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Horace Bell v. A. Romero


April 4, 2011



Horace Bell ("Plaintiff") is a state prisoner proceeding pro se and in forma pauperis in this civil rights action filed pursuant to 42 U.S.C. § 1983. On November 17, 2009, Plaintiff filed the original complaint. (Doc. 1). On December 4, 2009, Plaintiff filed the first amended complaint. (Doc. 6). On December 17, 2009, Plaintiff filed a second amended complaint. (Doc. 14). On February 10, 2010, Plaintiff filed a third amended complaint. (Doc. 21). On January 3, 2011, the Court issued an order to show cause as to why this action should not be dismissed due to Plaintiff's violation of rule 11(b)(3) of the Federal Rules of Civil Procedure. (Doc. 37). On January 21, 2011, Plaintiff filed a response to the order to show cause. (Doc. 40).

I. Rule 11(b)

The Court finds that Plaintiff intended to misrepresent his litigation history by failing to respond to the question regarding litigation history in the original complaint, stating that he had only one previous or pending lawsuit in the first and third amended complaints, and stated that he had not brought any lawsuits in the second amended complaint. (Docs. 1, 6, 14, 21). Rule 11(b) (3) of the Federal Rules of Civil Procedure states:

By presenting to the court a pleading, written motion, or other paper--whether by signing, filing, submitting, or later advocating it--an . . . unrepresented party certifies that to the best of the person's knowledge, information, and belief, formed after an inquiry reasonable under the circumstances:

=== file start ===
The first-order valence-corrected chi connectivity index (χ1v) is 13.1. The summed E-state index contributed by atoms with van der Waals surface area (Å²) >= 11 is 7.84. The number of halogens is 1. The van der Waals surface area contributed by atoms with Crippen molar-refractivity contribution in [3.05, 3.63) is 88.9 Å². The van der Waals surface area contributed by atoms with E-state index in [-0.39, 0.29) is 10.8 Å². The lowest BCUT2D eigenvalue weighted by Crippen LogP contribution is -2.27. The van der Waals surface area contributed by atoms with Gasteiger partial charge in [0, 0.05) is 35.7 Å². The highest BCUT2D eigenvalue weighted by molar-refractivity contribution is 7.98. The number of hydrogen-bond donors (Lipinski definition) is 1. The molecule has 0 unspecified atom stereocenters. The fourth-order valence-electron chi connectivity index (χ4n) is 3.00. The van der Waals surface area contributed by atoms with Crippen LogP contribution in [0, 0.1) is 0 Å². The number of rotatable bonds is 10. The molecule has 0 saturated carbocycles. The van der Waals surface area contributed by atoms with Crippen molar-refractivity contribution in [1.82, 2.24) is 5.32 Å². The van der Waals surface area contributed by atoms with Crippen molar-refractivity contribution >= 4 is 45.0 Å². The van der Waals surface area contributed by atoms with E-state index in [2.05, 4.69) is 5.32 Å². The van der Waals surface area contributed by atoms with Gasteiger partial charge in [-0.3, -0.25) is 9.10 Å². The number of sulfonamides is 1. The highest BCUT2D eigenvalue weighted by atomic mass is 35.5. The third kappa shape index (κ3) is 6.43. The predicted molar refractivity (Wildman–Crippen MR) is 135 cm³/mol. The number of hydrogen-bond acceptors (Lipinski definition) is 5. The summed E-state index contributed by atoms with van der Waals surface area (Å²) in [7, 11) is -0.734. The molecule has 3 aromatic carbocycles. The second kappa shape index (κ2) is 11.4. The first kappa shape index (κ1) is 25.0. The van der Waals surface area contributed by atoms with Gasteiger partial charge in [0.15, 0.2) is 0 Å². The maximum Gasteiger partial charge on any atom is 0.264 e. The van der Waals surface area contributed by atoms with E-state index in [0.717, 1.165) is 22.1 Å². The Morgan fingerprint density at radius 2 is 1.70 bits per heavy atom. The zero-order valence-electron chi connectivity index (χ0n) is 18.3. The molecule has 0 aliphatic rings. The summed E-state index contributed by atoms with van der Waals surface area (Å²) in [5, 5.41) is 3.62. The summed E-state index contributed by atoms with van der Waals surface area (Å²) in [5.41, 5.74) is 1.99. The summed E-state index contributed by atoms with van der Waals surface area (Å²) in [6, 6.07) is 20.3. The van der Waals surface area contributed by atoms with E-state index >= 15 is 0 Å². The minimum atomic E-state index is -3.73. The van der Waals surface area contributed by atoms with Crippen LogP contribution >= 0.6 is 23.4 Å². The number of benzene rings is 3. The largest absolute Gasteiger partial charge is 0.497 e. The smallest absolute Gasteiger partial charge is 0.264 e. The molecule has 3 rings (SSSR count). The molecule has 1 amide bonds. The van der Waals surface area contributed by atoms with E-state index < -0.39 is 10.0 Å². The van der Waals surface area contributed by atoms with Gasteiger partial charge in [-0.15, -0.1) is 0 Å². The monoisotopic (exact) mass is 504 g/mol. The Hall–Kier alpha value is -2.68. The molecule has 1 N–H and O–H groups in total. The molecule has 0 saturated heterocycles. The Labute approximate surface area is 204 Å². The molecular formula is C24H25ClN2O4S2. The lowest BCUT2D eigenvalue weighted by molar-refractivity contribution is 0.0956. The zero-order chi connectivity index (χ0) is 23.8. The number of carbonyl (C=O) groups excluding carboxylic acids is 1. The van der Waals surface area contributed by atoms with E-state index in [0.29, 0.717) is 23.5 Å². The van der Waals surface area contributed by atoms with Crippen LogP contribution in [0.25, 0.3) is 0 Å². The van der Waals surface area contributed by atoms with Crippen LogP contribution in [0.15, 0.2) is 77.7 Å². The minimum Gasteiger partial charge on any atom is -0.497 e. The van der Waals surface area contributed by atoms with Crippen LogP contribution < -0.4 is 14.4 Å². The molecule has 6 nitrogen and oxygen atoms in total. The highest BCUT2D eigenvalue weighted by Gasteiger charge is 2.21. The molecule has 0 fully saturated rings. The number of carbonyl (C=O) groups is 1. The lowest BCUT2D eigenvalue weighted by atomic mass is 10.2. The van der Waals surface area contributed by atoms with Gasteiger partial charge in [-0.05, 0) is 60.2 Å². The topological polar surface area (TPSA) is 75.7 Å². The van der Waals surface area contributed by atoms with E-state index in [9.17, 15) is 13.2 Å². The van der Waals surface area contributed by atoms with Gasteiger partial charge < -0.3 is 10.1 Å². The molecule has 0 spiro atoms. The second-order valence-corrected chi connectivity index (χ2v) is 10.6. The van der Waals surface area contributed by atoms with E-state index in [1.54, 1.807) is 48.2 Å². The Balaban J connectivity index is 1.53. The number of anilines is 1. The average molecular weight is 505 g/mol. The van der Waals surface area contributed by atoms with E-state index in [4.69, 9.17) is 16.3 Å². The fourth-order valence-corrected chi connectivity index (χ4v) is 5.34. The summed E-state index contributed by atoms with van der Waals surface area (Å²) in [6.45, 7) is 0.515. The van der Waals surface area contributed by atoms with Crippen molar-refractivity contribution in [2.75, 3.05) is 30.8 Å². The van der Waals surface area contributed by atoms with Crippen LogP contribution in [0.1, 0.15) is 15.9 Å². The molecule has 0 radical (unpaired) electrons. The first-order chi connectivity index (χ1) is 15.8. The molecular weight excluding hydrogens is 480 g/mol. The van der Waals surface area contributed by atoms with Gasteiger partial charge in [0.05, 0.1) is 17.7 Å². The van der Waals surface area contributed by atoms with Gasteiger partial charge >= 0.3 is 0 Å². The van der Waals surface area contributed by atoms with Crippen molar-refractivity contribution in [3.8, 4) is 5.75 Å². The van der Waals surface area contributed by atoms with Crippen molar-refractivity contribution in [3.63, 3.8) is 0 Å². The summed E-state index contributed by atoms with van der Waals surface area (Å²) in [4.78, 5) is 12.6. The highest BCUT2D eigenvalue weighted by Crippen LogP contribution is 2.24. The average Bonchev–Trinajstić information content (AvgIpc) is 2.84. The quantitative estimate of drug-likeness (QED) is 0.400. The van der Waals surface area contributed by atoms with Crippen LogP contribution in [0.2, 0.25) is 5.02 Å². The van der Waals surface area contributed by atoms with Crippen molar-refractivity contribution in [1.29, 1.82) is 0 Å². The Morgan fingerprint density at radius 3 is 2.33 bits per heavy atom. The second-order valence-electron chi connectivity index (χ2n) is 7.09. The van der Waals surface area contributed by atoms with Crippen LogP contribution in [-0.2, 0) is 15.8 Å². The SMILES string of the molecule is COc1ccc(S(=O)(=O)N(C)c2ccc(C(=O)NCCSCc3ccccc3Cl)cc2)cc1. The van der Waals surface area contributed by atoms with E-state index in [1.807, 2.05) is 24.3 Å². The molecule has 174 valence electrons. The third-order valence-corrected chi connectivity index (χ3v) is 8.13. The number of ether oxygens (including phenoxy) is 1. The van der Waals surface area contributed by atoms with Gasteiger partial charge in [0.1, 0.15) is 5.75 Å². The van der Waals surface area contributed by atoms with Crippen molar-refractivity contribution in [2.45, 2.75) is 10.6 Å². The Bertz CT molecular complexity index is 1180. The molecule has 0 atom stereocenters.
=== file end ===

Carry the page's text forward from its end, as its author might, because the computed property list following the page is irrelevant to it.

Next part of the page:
(3) the factual contentions have evidentiary support or, if specifically so identified, will likely have evidentiary support after a reasonable opportunity for further investigation or discovery . . .

Fed.R.Civ.P. 11(b)(3). In response to the Court's order to show cause, Plaintiff argues that the misrepresentation was a result of his inability to access the majority of his litigation materials which are with an attorney. (Doc. 40). However, in light of Plaintiff's litigation history, Plaintiff's response fails to demonstrate that he exercised good faith to try to provide accurate information to the court. The Court takes judicial notice of the two other cases before this Court where Plaintiff has also misrepresented his litigation history: Bell v. Dikin, et al., 1:10-cv-01346-GBC and Bell v. Dileo, et al., 1:10-cv-02364-OWW-GBC. At the time of filing the complaint in this action: 1) Plaintiff has filed over twenty § 1983 actions and fifteen habeas petitions as a pro se prisoner under the prisoner number "J-42454"; and 2) Plaintiff was actively litigating seven cases in the Eastern District Court at the time when he filed this instant action. Plaintiff could have given an estimate of his previous actions or at least gave information of the seven actions that he was currently litigating.*fn1 This is especially true in the second amended complaint where Plaintiff indicated that he did not have any other lawsuits.